With a load of SMT circuit boards (from OSH Park) to build for Bristol Braille project, I decided to finally try using a reflow oven instead of hand soldering. The needle for my solder paste syringe was missing so I had a go at making some disposable stencils using the hackspace’s vinyl cutter. It’s an old Craft Robo 220-20 which is now only available on ebay for about £30.
I pretty much followed Sparkfun’s tutorial, but used sticky back 0.05mm vinyl for the stencil. This worked really well because it was easy to hold in place and I was able to re-use it 3 times with no problems.
The smallest parts I used were sot-23 and so-16 which worked fine.
I was able to do everything with Linux, because one of the hackspace members – Tim Hutt – had previously written RoboCut that drives the cutter from Linux.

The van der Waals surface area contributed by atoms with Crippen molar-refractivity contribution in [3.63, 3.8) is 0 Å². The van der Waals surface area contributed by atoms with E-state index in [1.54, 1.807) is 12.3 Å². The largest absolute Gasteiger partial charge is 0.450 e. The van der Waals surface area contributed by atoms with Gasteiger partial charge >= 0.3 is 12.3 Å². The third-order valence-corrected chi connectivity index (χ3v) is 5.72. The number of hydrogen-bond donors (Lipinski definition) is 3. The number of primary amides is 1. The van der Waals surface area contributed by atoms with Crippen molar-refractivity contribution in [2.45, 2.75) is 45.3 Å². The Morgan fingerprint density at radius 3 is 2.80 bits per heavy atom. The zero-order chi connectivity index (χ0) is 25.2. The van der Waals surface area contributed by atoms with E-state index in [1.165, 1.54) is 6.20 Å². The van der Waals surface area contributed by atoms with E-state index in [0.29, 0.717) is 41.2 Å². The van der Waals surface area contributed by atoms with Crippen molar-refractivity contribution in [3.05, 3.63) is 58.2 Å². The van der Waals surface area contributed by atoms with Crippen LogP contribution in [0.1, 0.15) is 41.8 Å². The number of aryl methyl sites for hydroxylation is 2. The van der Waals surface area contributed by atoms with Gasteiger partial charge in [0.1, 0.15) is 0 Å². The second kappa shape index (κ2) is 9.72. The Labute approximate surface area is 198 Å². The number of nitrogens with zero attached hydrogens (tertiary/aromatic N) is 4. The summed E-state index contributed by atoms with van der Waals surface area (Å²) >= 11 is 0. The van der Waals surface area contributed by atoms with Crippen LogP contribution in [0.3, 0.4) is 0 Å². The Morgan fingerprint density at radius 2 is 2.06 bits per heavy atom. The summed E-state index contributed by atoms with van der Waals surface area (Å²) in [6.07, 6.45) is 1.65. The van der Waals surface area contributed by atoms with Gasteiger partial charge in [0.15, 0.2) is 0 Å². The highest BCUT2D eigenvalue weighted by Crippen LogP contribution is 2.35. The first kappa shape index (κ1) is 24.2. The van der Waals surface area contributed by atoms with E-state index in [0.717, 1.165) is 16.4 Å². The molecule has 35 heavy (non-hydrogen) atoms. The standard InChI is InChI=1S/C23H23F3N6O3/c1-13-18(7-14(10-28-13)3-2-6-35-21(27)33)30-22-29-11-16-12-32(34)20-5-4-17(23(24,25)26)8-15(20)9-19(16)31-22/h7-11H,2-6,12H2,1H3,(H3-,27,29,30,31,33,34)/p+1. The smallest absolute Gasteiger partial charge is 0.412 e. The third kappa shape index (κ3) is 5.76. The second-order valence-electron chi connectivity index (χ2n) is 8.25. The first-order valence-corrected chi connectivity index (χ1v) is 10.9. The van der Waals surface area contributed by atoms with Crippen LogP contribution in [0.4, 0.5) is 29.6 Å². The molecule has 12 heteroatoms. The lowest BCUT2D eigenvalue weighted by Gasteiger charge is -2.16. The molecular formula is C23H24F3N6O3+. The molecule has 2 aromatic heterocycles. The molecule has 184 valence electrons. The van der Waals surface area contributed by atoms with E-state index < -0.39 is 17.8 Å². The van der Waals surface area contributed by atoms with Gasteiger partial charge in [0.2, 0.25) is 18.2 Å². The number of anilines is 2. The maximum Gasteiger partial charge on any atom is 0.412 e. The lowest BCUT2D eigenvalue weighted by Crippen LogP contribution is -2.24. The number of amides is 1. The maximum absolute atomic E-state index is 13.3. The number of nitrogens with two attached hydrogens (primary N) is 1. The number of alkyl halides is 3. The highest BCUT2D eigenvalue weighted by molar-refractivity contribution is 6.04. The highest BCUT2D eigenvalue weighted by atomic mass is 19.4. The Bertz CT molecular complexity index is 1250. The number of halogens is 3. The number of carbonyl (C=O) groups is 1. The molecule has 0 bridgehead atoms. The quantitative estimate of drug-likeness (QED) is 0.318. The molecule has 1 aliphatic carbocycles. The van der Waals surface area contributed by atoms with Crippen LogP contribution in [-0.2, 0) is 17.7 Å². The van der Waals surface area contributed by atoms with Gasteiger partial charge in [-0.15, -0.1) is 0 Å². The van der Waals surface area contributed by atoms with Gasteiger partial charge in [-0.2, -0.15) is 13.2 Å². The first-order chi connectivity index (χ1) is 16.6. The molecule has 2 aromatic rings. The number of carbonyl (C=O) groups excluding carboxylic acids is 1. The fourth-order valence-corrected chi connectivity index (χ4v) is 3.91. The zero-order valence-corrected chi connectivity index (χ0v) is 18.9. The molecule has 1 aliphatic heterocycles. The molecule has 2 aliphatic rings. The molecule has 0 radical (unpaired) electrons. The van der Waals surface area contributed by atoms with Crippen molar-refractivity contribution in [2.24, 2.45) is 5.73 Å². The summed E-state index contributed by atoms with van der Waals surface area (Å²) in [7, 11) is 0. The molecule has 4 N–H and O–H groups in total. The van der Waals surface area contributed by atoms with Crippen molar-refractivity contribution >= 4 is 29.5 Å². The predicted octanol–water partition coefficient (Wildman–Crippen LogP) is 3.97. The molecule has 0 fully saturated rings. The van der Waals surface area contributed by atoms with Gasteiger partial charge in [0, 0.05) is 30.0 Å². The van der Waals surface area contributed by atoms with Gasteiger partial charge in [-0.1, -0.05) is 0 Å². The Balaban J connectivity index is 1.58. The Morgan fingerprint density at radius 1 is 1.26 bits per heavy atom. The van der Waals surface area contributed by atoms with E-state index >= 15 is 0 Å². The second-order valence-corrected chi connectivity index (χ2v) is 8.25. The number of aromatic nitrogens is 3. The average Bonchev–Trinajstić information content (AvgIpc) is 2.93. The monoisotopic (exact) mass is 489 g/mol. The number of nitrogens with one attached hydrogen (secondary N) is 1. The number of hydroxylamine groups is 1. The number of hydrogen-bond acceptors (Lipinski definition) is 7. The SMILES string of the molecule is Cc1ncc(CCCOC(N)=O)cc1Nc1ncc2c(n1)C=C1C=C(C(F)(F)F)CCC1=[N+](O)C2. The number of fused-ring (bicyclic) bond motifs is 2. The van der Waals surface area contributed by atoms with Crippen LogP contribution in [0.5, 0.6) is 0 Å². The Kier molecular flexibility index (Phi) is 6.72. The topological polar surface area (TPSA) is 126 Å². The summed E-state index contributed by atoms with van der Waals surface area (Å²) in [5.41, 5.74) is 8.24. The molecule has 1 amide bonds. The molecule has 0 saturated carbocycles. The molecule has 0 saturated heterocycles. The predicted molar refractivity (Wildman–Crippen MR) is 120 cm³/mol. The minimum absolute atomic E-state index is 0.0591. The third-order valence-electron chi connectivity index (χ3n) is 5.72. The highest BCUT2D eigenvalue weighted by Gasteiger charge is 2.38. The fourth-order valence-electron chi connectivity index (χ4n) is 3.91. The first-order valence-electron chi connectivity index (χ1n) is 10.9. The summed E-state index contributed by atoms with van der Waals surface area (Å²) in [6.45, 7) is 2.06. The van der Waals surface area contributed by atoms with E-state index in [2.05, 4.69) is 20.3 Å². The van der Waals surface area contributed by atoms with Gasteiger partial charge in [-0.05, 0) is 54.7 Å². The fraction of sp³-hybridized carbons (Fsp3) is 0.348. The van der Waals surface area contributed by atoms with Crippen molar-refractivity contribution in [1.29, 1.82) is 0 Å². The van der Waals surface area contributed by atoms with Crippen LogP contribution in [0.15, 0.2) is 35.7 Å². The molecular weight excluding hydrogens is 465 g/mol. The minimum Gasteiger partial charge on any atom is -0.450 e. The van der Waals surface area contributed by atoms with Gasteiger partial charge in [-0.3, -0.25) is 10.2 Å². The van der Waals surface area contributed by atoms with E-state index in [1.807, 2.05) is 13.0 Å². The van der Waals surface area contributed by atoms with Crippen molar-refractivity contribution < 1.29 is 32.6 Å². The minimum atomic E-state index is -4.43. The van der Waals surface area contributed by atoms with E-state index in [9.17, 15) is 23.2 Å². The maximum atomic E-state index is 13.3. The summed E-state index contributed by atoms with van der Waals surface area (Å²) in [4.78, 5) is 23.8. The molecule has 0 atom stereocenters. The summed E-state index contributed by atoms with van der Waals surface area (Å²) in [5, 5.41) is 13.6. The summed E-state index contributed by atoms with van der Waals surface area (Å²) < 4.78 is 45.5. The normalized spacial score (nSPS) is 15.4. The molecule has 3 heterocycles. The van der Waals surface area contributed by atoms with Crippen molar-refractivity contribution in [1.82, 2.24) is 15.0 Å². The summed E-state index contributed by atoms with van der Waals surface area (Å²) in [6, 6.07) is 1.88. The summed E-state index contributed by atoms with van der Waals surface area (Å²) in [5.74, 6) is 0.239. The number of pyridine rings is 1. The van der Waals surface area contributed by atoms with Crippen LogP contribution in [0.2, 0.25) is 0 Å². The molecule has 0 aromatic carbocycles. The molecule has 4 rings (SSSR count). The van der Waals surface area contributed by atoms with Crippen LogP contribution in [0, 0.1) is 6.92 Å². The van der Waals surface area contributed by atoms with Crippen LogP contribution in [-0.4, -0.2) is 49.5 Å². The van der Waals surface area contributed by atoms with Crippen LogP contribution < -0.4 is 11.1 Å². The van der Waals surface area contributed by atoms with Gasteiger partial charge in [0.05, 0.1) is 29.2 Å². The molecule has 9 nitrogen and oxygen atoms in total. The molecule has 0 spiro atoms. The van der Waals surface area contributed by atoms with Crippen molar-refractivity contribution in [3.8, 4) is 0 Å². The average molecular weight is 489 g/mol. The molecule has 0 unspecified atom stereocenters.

I was so happy when it worked out because it reduces the time to build dramatically! Also, the boards look so much neater and professional because as the solder melts in the oven, it pulls the components into place. That means the process is pretty forgiving of slightly off stencil registration or component placement. If you do a lot of SMT soldering you should really try reflow and stencils.
You can get my process writeup over at the Bristol hackspace wiki.